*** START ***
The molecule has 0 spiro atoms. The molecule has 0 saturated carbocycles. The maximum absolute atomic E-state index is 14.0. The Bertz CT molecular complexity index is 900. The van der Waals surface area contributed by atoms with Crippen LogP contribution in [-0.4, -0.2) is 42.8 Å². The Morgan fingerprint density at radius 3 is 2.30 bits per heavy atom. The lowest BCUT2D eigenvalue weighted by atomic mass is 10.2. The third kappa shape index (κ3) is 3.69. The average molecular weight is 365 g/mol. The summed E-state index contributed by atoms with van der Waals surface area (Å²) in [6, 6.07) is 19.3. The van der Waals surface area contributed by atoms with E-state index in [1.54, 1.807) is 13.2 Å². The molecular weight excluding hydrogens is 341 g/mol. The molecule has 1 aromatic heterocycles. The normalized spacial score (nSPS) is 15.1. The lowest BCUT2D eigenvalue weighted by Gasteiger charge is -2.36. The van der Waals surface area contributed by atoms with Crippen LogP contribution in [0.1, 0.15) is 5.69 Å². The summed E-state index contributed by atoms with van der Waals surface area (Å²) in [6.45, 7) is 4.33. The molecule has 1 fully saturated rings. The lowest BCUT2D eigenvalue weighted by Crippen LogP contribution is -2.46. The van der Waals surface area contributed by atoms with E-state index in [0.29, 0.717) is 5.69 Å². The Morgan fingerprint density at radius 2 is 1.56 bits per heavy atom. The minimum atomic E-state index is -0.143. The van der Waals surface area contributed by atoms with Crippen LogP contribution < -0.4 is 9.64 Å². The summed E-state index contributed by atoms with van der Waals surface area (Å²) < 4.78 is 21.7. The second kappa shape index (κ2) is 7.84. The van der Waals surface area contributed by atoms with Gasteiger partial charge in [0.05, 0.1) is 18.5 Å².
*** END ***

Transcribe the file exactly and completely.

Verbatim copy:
The molecule has 0 spiro atoms. The molecule has 0 saturated carbocycles. The maximum absolute atomic E-state index is 14.0. The Bertz CT molecular complexity index is 900. The van der Waals surface area contributed by atoms with Crippen LogP contribution in [-0.4, -0.2) is 42.8 Å². The Morgan fingerprint density at radius 3 is 2.30 bits per heavy atom. The lowest BCUT2D eigenvalue weighted by atomic mass is 10.2. The third kappa shape index (κ3) is 3.69. The average molecular weight is 365 g/mol. The summed E-state index contributed by atoms with van der Waals surface area (Å²) in [6, 6.07) is 19.3. The van der Waals surface area contributed by atoms with E-state index in [1.54, 1.807) is 13.2 Å². The molecular weight excluding hydrogens is 341 g/mol. The molecule has 1 aromatic heterocycles. The normalized spacial score (nSPS) is 15.1. The lowest BCUT2D eigenvalue weighted by Gasteiger charge is -2.36. The van der Waals surface area contributed by atoms with Crippen LogP contribution in [0.1, 0.15) is 5.69 Å². The summed E-state index contributed by atoms with van der Waals surface area (Å²) in [6.45, 7) is 4.33. The molecule has 1 fully saturated rings. The lowest BCUT2D eigenvalue weighted by Crippen LogP contribution is -2.46. The van der Waals surface area contributed by atoms with E-state index in [0.29, 0.717) is 5.69 Å². The Morgan fingerprint density at radius 2 is 1.56 bits per heavy atom. The minimum atomic E-state index is -0.143. The van der Waals surface area contributed by atoms with Crippen LogP contribution < -0.4 is 9.64 Å². The summed E-state index contributed by atoms with van der Waals surface area (Å²) < 4.78 is 21.7. The second kappa shape index (κ2) is 7.84. The van der Waals surface area contributed by atoms with Gasteiger partial charge in [0.05, 0.1) is 18.5 Å².